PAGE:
Visual fame, as being recognized on sight, is something that has long fascinated me; not so much to be that person but to understand the chemistry and mechanics of it.
I am not talking only about the Amitabh Bachchan kind of raging fame that never seems to dim and carries a massive force field around it all the time. I am also talking about semi-moderate to moderate kind of fame that many others among us have experienced. I mean the TV anchor or TV pundit kind of fame which is incidental to the profession and not integral to it. Also, it is not really earned but grudgingly granted.
Speaking of incidental fame, this morning as I waited for my luggage at the Mumbai airport after arriving from Ahmedabad, something mildly amusing happened. A ground staff member of Go Air, by which I traveled, looked at me with a passing degree of familiarity first. Out of sheer politeness I smiled at him, thinking it was in the nature of his job to greet passengers fidgeting near the conveyor belt.
After about a minute he approached me with a peculiar combination of diffidence and obsequiousness that famous people are known to cause among those who are not famous. “Sir, I have seen you on TV many times and…” he said and trailed off expecting me to complete his sentence. I had to swiftly formulate my response and weigh it so as not to ruin his sense of accomplishment at having spotted a famous person. That is much harder than what you might think.
Here is a total stranger who has invested in my fame and celebrity in such a way that not to be the person he thinks I am could scar him for life. (Literary exaggeration). At the same time though he does not quite know who I really am but suspects I am someone he has seen on TV “many times.”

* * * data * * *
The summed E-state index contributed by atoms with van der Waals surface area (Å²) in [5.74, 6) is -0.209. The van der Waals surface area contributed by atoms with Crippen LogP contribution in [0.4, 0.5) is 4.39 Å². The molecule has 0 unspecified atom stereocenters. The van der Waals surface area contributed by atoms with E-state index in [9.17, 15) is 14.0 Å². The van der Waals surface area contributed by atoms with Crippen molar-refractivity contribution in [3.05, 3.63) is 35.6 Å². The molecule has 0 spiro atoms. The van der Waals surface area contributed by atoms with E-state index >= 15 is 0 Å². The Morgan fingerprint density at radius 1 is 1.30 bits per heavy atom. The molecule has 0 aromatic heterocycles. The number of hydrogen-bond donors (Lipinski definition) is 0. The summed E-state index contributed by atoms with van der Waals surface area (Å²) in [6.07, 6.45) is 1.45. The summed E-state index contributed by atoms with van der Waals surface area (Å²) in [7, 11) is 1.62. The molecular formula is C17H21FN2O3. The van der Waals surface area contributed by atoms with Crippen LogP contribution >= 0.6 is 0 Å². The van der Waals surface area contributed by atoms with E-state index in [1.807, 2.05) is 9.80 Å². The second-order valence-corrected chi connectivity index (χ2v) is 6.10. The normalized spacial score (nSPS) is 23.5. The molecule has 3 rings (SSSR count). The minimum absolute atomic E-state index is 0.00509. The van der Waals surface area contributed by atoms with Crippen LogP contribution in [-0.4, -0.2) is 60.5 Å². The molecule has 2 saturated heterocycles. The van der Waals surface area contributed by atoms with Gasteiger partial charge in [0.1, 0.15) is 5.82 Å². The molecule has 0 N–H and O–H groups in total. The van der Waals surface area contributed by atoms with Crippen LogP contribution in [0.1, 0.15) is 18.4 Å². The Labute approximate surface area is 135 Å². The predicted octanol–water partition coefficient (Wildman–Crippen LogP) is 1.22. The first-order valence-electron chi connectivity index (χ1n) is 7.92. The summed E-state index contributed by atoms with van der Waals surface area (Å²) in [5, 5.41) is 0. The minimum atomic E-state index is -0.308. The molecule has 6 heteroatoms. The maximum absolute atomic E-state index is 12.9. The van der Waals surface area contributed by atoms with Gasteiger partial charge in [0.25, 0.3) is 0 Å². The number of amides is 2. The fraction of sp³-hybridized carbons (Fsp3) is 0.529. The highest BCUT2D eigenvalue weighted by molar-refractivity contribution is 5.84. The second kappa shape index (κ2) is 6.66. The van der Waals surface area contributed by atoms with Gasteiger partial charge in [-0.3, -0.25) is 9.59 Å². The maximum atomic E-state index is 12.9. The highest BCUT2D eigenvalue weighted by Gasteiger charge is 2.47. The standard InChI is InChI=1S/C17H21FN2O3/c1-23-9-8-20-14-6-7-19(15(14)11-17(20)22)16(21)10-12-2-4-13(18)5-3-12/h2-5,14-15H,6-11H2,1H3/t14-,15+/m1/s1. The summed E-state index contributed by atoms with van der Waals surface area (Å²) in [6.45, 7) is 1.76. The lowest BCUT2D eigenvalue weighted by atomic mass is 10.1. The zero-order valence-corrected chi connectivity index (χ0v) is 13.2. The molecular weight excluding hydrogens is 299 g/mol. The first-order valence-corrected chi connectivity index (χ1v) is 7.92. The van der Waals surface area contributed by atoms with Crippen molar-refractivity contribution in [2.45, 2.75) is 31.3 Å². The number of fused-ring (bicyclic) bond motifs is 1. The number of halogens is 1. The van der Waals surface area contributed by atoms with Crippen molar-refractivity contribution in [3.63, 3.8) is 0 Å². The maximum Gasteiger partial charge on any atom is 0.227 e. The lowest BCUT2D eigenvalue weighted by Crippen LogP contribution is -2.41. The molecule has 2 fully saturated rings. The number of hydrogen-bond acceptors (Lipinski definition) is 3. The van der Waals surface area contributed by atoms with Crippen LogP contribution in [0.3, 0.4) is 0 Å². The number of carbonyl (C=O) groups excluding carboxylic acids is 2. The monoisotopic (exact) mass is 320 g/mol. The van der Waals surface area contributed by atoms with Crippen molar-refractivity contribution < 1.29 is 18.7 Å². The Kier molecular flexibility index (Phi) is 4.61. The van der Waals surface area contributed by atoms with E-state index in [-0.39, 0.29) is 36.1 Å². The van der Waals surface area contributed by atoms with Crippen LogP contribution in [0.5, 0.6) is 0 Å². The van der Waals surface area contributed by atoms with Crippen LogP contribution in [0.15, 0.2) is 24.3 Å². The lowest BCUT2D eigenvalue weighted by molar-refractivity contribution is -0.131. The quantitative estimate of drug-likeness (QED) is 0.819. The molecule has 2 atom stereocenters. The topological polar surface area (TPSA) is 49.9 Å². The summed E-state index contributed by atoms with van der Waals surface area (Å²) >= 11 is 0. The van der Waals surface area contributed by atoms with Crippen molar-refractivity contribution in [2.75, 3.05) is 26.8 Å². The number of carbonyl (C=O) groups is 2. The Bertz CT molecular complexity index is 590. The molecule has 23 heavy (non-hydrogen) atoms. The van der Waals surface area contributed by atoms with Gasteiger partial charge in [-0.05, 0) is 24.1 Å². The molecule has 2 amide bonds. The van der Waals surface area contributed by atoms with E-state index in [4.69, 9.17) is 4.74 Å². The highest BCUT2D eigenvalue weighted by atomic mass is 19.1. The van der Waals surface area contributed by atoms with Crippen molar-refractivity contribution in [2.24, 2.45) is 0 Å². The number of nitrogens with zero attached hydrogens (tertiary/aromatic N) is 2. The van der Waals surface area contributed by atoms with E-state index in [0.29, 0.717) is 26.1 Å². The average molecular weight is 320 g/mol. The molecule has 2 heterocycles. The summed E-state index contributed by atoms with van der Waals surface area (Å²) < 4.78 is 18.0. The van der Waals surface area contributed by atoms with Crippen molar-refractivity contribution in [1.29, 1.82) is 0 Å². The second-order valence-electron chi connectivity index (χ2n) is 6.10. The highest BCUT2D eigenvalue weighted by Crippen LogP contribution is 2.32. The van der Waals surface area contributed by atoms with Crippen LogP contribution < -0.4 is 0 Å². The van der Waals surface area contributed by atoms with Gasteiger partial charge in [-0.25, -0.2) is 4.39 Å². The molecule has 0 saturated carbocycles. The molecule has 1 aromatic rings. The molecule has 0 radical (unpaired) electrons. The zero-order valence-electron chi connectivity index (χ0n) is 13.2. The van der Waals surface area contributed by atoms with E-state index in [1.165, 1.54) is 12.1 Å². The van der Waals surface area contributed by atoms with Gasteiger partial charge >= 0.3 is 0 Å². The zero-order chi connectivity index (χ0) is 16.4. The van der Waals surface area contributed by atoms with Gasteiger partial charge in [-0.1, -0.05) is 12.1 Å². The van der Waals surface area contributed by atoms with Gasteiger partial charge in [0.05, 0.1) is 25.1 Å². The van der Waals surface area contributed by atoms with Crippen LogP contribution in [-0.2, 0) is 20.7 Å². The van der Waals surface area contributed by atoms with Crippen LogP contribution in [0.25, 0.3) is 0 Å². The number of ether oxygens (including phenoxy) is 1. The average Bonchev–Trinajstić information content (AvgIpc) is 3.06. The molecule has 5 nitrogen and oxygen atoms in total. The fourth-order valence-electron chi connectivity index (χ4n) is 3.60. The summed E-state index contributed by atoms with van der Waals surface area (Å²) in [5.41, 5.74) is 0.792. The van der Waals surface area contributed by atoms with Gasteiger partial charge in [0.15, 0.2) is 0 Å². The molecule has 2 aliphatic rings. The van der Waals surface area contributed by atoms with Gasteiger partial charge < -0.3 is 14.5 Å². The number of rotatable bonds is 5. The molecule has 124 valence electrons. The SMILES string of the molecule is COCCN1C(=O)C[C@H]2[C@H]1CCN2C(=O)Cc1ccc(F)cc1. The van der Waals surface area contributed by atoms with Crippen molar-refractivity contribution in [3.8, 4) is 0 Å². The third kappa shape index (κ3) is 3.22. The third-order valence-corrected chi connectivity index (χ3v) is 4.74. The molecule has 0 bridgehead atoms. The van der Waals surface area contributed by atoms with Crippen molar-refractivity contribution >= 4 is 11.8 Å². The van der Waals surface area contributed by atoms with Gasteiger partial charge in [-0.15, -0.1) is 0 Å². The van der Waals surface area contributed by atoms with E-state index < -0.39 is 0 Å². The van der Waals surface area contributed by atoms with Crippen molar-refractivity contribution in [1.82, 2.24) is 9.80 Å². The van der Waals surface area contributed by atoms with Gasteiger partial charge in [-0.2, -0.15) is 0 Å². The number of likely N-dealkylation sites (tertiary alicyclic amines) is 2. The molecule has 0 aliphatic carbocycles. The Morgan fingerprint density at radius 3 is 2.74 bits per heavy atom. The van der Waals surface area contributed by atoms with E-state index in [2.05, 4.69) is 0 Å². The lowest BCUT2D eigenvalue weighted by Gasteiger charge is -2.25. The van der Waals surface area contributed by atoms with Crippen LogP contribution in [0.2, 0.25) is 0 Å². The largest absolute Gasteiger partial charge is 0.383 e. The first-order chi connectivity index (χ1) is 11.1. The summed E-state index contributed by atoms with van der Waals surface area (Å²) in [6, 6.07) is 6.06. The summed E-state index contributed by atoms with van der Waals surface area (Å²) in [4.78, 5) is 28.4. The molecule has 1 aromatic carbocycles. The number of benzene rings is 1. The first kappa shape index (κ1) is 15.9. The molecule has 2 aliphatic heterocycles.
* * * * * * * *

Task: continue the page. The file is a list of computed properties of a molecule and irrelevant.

Before I tell you what I told him, here is a simple fact. I have never been on TV, certainly not in the way the young man thought of me. I have never been on Indian TV. I am not even remotely famous. (Zero modesty here). I have zero visual fame. (Bare fact). It is possible that I look like someone he sees on TV regularly although I am not sure why someone who looks like me would be on TV. (Labored self-deprecation). So please weigh my response against this backdrop.
After about five seconds all that I could tell him was, “Well, I don’t live here but it is nice meeting you.” Both those parts are 100 percent accurate and put together they saved me the unpleasantness of disappointing a perfectly nice young stranger. As I shook hands with him, I am not sure whether he thought my response had vindicated his vague feeling that he had seen me many times on TV or that he was grateful at having been saved the awkwardness of discovering that I was not who he thought I was.
The question that has remained in my mind is whether I should have ended his misconception right there or I should have played along in order that he had a reward, a very inconsequential one but a reward nevertheless, on his otherwise boring job. I do not know the answer to it. What I do know is that fame, even as mild and uncertain as the kind I experienced for about a nanosecond, has that natural adhesive that sticks to you long after life has come unstuck.